Inventor, 3-Card Poker

Derek Webb is the inventor of 3-Card Poker, the most successful proprietary table game in the history of the gaming industry. Now retired after selling his company, Prime Table Games, to Galaxy Gaming, he spoke with GGB Publisher Roger Gros about the cover story in this month’s magazine.

GGB: What was your idea for 3-Card Poker, and how did you roll it out?

Derek Webb: I wanted to design a three-unit bet game that incorporated what I thought was the best of Caribbean Stud and the best of Let It Ride, and it was going to be naturally faster than Caribbean or Let It Ride. But also, the design needed to make sure that we got the three bet units out more frequently than Caribbean or Let It Ride. And those two combined features meant that it could go with a lower house advantage than either of those games, and give the player a more positive experience, and at the same time, create a higher win for the operator. So, in effect, you’re serving both sides of the table better than what was already out there.

The game started in Europe at several small casinos. But tell us about your first introduction to the U.S. casinos.

Eventually, we got started in Mississippi and Nevada at a pretty similar time. Mississippi was a great installation, and to some extent, that was a personal contact with Lyle Berman, who I played poker with, and he owned the Grand in Gulfport. That was early ’96, over 20 years ago. And they did a great installation, because they put it in a great location, and they gave me all the statistics on it, they allowed me to help write their internal procedures—they spent time with me to get it right. They allocated one full day to train the dealers, get the installation correct. So Barry Morris and the executives there really deserve the credit.

In Nevada, we ended up going with the Stardust, and unfortunately—and I’m afraid this is still true today—Nevada operators do not do a diligent enough job with new game installation. They expect their dealers to be able to learn the games quickly, but do not pay attention to the nuances, they do not try to maximize the revenue from the game, and unfortunately, while the game did enough to pass its field trial, and the volume of revenue was adequate, the volume of participation was adequate, the hold percentage was pretty low, and there was a problem with the old shuffling machines at that time.

So the rule of thumb for new games is, if you’re going replace a game that’s already performing, that’s already making revenue for the casino, your game has to be at least to that level, if not higher.

Yes, in theory. But the operator needs to give it a chance. They’re not really trying it if they’re not giving it enough exposure. They have to be willing to put it in a good location on the floor to start with, so it needs to generate as much revenue as the game it is replacing, theoretically. But, for example, a casino could be rearranging its pit—moving a $100 blackjack table out of the pit, and wanting to try some specialty gaming. In that case, you wouldn’t expect it to do as much as the table it’s replacing, so there are exceptions to that rule.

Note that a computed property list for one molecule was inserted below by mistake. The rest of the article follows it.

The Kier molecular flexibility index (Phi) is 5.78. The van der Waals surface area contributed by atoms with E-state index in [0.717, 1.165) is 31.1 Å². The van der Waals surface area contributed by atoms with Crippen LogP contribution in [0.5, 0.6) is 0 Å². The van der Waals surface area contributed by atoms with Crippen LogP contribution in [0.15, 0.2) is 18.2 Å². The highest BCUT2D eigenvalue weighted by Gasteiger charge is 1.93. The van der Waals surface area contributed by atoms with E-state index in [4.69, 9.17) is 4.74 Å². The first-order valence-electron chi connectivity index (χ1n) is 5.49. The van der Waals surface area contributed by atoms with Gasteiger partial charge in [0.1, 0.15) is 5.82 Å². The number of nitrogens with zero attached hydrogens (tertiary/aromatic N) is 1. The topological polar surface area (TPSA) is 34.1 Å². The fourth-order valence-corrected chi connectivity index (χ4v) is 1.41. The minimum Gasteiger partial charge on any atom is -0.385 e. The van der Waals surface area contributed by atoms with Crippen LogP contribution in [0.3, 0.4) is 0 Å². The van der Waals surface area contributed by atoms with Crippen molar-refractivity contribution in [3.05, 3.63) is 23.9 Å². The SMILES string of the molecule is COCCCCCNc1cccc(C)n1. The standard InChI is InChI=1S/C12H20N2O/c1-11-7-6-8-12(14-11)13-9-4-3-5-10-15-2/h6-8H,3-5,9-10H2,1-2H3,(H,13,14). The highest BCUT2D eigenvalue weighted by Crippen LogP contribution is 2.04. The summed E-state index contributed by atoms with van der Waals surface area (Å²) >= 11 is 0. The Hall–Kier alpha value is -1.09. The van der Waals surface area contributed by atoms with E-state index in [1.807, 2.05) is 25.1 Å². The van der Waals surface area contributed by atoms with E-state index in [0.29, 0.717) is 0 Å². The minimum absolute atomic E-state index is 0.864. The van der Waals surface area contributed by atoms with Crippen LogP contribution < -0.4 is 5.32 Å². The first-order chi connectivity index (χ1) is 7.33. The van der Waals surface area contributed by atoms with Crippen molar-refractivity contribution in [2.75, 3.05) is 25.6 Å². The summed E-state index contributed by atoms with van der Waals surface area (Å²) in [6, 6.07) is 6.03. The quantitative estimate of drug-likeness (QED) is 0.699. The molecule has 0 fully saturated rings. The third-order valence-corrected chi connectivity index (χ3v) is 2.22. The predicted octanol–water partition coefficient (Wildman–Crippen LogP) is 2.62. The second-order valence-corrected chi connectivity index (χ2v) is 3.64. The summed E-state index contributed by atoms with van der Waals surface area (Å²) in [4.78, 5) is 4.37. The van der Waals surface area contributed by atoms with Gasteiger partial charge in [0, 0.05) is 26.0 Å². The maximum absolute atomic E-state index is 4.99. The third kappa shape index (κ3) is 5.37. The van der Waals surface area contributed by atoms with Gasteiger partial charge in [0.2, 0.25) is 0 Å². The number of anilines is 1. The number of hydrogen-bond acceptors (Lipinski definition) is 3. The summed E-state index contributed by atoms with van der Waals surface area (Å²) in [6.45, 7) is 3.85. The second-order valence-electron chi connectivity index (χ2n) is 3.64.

Do you recommend that game inventors sign with an established table game company?

Yes, but you’re probably not going to get a very good deal. In the early days, everybody saw Caribbean and Let It Ride and thought it was easy, and you could get a 50-50 deal.

Now, the vendors say they are licensed everywhere, and have a wide portfolio of games, a lot of intellectual property. So it’s unlikely they’ll give you more than 10 percent or 20 percent of the game.

What do you think technology has in store for table games now?

The suppliers will want to introduce technology, because it’s easier to get something exclusive, it’s easier to patent it, so it’s a supplier-driven angle. And anything that can help reduce labor costs is also a consideration. Anything that can speed the game up is also a consideration, from an operator’s point of view. But, I’m a little old-fashioned; I’ll look at it from the player’s point of view, from the gambler’s perspective, right?

Generally speaking, in most consumer areas, technology benefits the consumer. But in general, technology in gaming actually benefits the operator.

Roger Gros

Author: Roger Gros

Roger Gros is publisher of Global Gaming Business, the industry's leading gaming trade publication, and all its related publications. Prior to joining Global Gaming Business, Gros was president of Inlet Communications, an independent consulting firm. He was vice president of Casino Journal Publishing Group from 1984-2000, and held virtually every editorial title during his tenure. Gros was editor of Casino Journal, the National Gaming Summary and the Atlantic City Insider, and was the founding editor of Casino Player magazine. He was a co-founder of the American Gaming Summit and the Southern Gaming Summit conferences and trade shows. He is the author of the best-selling book, How to Win at Casino Gambling (Carlton Books, 1995), now in its fourth edition. Gros was named "Businessman of the Year" for 1998 by the Greater Atlantic City Chamber of Commerce, and received the Lifetime Achievement Award from the American Gaming Association in 2012.